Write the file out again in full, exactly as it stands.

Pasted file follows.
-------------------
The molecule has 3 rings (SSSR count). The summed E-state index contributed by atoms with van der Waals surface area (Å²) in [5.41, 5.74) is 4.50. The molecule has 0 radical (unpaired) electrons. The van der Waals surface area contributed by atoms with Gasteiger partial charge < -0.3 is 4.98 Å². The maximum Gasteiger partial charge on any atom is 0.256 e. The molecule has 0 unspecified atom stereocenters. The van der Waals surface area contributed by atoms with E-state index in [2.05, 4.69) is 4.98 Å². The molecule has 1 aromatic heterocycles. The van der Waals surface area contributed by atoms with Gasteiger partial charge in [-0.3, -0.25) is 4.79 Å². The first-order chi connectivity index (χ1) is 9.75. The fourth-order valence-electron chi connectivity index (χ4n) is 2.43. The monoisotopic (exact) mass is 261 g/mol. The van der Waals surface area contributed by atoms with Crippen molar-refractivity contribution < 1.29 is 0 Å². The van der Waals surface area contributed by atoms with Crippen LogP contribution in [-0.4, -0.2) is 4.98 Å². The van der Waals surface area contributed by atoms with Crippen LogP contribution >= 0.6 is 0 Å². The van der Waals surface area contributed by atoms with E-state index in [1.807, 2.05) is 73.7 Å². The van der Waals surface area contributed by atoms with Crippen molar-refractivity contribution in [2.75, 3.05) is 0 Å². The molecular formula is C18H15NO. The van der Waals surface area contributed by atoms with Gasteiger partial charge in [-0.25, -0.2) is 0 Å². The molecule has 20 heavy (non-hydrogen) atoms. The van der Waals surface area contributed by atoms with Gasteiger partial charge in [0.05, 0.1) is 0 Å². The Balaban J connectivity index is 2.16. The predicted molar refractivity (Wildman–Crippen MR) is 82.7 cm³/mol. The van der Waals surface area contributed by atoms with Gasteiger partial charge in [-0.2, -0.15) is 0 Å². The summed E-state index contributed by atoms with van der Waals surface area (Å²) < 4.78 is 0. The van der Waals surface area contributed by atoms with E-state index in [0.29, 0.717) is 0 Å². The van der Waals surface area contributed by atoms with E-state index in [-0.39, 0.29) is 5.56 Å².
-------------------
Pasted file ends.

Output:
The molecule has 3 rings (SSSR count). The summed E-state index contributed by atoms with van der Waals surface area (Å²) in [5.41, 5.74) is 4.50. The molecule has 0 radical (unpaired) electrons. The van der Waals surface area contributed by atoms with Gasteiger partial charge < -0.3 is 4.98 Å². The maximum Gasteiger partial charge on any atom is 0.256 e. The molecule has 0 unspecified atom stereocenters. The van der Waals surface area contributed by atoms with E-state index in [2.05, 4.69) is 4.98 Å². The molecule has 1 aromatic heterocycles. The van der Waals surface area contributed by atoms with Gasteiger partial charge in [-0.3, -0.25) is 4.79 Å². The first-order chi connectivity index (χ1) is 9.75. The fourth-order valence-electron chi connectivity index (χ4n) is 2.43. The monoisotopic (exact) mass is 261 g/mol. The van der Waals surface area contributed by atoms with Crippen molar-refractivity contribution < 1.29 is 0 Å². The van der Waals surface area contributed by atoms with Crippen LogP contribution in [-0.4, -0.2) is 4.98 Å². The van der Waals surface area contributed by atoms with Crippen LogP contribution >= 0.6 is 0 Å². The van der Waals surface area contributed by atoms with E-state index in [1.807, 2.05) is 73.7 Å². The van der Waals surface area contributed by atoms with Crippen molar-refractivity contribution in [2.75, 3.05) is 0 Å². The molecular formula is C18H15NO. The van der Waals surface area contributed by atoms with Gasteiger partial charge in [-0.25, -0.2) is 0 Å². The molecule has 20 heavy (non-hydrogen) atoms. The van der Waals surface area contributed by atoms with Gasteiger partial charge in [0.05, 0.1) is 0 Å². The Balaban J connectivity index is 2.16. The predicted molar refractivity (Wildman–Crippen MR) is 82.7 cm³/mol. The van der Waals surface area contributed by atoms with Gasteiger partial charge in [-0.2, -0.15) is 0 Å². The summed E-state index contributed by atoms with van der Waals surface area (Å²) < 4.78 is 0. The van der Waals surface area contributed by atoms with E-state index in [0.29, 0.717) is 0 Å². The van der Waals surface area contributed by atoms with E-state index in [-0.39, 0.29) is 5.56 Å².